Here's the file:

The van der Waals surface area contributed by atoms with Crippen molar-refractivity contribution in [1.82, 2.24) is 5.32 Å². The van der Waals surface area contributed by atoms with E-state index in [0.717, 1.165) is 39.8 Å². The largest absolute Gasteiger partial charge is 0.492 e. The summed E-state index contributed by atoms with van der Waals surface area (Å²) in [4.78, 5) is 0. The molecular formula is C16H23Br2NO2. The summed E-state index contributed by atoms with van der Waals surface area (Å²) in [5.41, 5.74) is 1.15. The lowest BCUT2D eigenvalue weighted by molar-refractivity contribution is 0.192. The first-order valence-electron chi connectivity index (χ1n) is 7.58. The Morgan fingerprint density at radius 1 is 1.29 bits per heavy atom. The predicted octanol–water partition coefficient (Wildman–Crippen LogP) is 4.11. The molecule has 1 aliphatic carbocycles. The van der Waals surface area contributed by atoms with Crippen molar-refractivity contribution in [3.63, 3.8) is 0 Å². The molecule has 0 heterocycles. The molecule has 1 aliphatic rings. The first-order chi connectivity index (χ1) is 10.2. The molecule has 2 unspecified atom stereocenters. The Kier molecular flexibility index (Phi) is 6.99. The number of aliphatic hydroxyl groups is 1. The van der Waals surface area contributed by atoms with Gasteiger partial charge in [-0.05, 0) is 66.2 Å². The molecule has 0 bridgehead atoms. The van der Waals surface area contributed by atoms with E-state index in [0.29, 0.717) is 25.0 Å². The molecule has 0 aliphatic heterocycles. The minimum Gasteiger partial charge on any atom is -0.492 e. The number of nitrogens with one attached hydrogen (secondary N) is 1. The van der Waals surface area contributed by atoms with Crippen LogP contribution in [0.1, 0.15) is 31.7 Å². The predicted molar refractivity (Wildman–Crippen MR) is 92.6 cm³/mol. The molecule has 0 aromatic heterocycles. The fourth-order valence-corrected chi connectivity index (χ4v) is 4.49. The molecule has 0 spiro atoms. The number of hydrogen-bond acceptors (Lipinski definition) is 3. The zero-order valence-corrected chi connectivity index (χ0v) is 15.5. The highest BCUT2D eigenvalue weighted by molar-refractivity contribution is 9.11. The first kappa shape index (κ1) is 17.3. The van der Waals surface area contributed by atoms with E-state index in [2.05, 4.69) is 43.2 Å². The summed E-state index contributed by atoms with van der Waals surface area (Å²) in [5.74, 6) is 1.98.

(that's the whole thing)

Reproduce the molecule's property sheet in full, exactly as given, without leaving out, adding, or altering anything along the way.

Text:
The van der Waals surface area contributed by atoms with Crippen molar-refractivity contribution in [1.82, 2.24) is 5.32 Å². The van der Waals surface area contributed by atoms with E-state index in [0.717, 1.165) is 39.8 Å². The largest absolute Gasteiger partial charge is 0.492 e. The summed E-state index contributed by atoms with van der Waals surface area (Å²) in [4.78, 5) is 0. The molecular formula is C16H23Br2NO2. The summed E-state index contributed by atoms with van der Waals surface area (Å²) in [5.41, 5.74) is 1.15. The lowest BCUT2D eigenvalue weighted by molar-refractivity contribution is 0.192. The first-order valence-electron chi connectivity index (χ1n) is 7.58. The Morgan fingerprint density at radius 1 is 1.29 bits per heavy atom. The predicted octanol–water partition coefficient (Wildman–Crippen LogP) is 4.11. The molecule has 1 aliphatic carbocycles. The van der Waals surface area contributed by atoms with Crippen molar-refractivity contribution in [3.63, 3.8) is 0 Å². The molecule has 0 heterocycles. The molecule has 1 aliphatic rings. The first-order chi connectivity index (χ1) is 10.2. The molecule has 2 unspecified atom stereocenters. The Kier molecular flexibility index (Phi) is 6.99. The number of aliphatic hydroxyl groups is 1. The van der Waals surface area contributed by atoms with Gasteiger partial charge in [-0.05, 0) is 66.2 Å². The molecule has 0 bridgehead atoms. The van der Waals surface area contributed by atoms with E-state index in [0.29, 0.717) is 25.0 Å². The molecule has 0 aliphatic heterocycles. The minimum Gasteiger partial charge on any atom is -0.492 e. The number of nitrogens with one attached hydrogen (secondary N) is 1. The van der Waals surface area contributed by atoms with Crippen LogP contribution in [0.1, 0.15) is 31.7 Å². The predicted molar refractivity (Wildman–Crippen MR) is 92.6 cm³/mol. The molecule has 0 aromatic heterocycles. The fourth-order valence-corrected chi connectivity index (χ4v) is 4.49. The molecule has 0 spiro atoms. The number of hydrogen-bond acceptors (Lipinski definition) is 3. The zero-order valence-corrected chi connectivity index (χ0v) is 15.5. The highest BCUT2D eigenvalue weighted by molar-refractivity contribution is 9.11. The first kappa shape index (κ1) is 17.3. The van der Waals surface area contributed by atoms with E-state index in [2.05, 4.69) is 43.2 Å². The summed E-state index contributed by atoms with van der Waals surface area (Å²) in [5.74, 6) is 1.98.